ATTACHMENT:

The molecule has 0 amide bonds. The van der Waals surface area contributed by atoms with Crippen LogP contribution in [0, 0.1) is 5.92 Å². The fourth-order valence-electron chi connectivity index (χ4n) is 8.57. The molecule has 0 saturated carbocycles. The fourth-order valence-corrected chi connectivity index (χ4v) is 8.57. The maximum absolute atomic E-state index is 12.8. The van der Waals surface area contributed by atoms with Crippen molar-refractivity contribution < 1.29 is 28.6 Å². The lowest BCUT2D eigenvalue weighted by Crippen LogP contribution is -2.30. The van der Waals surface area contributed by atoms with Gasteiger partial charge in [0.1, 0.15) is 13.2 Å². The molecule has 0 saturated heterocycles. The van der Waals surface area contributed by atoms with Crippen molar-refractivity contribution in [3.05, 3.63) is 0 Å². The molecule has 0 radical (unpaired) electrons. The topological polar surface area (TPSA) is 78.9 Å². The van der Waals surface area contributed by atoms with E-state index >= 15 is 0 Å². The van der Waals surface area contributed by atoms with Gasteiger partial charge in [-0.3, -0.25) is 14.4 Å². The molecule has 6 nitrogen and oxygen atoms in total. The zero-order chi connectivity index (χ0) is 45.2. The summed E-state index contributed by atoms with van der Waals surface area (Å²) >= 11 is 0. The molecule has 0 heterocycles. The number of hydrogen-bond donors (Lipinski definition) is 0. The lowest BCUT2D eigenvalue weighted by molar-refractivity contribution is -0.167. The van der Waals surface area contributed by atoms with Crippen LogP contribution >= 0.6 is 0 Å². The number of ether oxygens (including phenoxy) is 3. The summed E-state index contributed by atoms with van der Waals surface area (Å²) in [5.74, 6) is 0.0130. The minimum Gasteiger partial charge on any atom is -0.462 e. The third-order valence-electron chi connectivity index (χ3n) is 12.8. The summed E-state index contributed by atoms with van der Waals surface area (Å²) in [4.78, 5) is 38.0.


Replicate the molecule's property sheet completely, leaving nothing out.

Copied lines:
The molecule has 0 amide bonds. The van der Waals surface area contributed by atoms with Crippen LogP contribution in [0, 0.1) is 5.92 Å². The fourth-order valence-electron chi connectivity index (χ4n) is 8.57. The molecule has 0 saturated carbocycles. The fourth-order valence-corrected chi connectivity index (χ4v) is 8.57. The maximum absolute atomic E-state index is 12.8. The van der Waals surface area contributed by atoms with Crippen molar-refractivity contribution < 1.29 is 28.6 Å². The lowest BCUT2D eigenvalue weighted by Crippen LogP contribution is -2.30. The van der Waals surface area contributed by atoms with Gasteiger partial charge in [0.1, 0.15) is 13.2 Å². The molecule has 0 saturated heterocycles. The van der Waals surface area contributed by atoms with Crippen molar-refractivity contribution in [3.05, 3.63) is 0 Å². The molecule has 0 radical (unpaired) electrons. The topological polar surface area (TPSA) is 78.9 Å². The van der Waals surface area contributed by atoms with E-state index >= 15 is 0 Å². The van der Waals surface area contributed by atoms with Gasteiger partial charge in [-0.3, -0.25) is 14.4 Å². The molecule has 6 nitrogen and oxygen atoms in total. The zero-order chi connectivity index (χ0) is 45.2. The summed E-state index contributed by atoms with van der Waals surface area (Å²) >= 11 is 0. The molecule has 0 heterocycles. The number of hydrogen-bond donors (Lipinski definition) is 0. The lowest BCUT2D eigenvalue weighted by molar-refractivity contribution is -0.167. The van der Waals surface area contributed by atoms with Crippen LogP contribution >= 0.6 is 0 Å². The number of ether oxygens (including phenoxy) is 3. The summed E-state index contributed by atoms with van der Waals surface area (Å²) in [5.74, 6) is 0.0130. The minimum Gasteiger partial charge on any atom is -0.462 e. The third-order valence-electron chi connectivity index (χ3n) is 12.8. The summed E-state index contributed by atoms with van der Waals surface area (Å²) in [4.78, 5) is 38.0.